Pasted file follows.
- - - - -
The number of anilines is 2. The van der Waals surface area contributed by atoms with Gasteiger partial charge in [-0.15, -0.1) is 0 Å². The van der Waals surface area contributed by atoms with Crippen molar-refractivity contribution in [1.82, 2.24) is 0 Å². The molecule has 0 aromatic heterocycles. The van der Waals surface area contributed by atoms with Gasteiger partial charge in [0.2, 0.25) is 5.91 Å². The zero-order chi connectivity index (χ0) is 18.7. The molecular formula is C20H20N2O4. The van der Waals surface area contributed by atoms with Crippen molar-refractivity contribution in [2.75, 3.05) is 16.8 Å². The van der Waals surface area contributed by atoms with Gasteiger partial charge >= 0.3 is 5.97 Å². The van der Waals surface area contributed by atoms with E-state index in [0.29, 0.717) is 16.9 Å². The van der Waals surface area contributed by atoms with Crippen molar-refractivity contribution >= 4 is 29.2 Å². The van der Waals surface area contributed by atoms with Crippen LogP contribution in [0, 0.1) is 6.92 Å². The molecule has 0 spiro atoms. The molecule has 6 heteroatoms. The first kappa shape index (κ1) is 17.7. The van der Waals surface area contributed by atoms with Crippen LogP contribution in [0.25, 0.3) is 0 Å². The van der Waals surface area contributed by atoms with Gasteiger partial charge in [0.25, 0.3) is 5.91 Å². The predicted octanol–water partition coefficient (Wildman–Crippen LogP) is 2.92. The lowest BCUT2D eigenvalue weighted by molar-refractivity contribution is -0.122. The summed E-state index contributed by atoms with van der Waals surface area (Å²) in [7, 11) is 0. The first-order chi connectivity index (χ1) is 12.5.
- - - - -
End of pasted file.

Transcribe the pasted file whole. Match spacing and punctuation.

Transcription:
The number of anilines is 2. The van der Waals surface area contributed by atoms with Gasteiger partial charge in [-0.15, -0.1) is 0 Å². The van der Waals surface area contributed by atoms with Crippen molar-refractivity contribution in [1.82, 2.24) is 0 Å². The molecule has 0 aromatic heterocycles. The van der Waals surface area contributed by atoms with Gasteiger partial charge in [0.2, 0.25) is 5.91 Å². The zero-order chi connectivity index (χ0) is 18.7. The molecular formula is C20H20N2O4. The van der Waals surface area contributed by atoms with Crippen molar-refractivity contribution in [2.75, 3.05) is 16.8 Å². The van der Waals surface area contributed by atoms with Gasteiger partial charge >= 0.3 is 5.97 Å². The van der Waals surface area contributed by atoms with E-state index in [0.29, 0.717) is 16.9 Å². The van der Waals surface area contributed by atoms with Crippen molar-refractivity contribution >= 4 is 29.2 Å². The van der Waals surface area contributed by atoms with Crippen LogP contribution in [0, 0.1) is 6.92 Å². The molecule has 0 spiro atoms. The molecule has 6 heteroatoms. The first kappa shape index (κ1) is 17.7. The van der Waals surface area contributed by atoms with Crippen LogP contribution in [0.25, 0.3) is 0 Å². The van der Waals surface area contributed by atoms with Gasteiger partial charge in [0.25, 0.3) is 5.91 Å². The predicted octanol–water partition coefficient (Wildman–Crippen LogP) is 2.92. The lowest BCUT2D eigenvalue weighted by molar-refractivity contribution is -0.122. The summed E-state index contributed by atoms with van der Waals surface area (Å²) in [7, 11) is 0. The first-order chi connectivity index (χ1) is 12.5.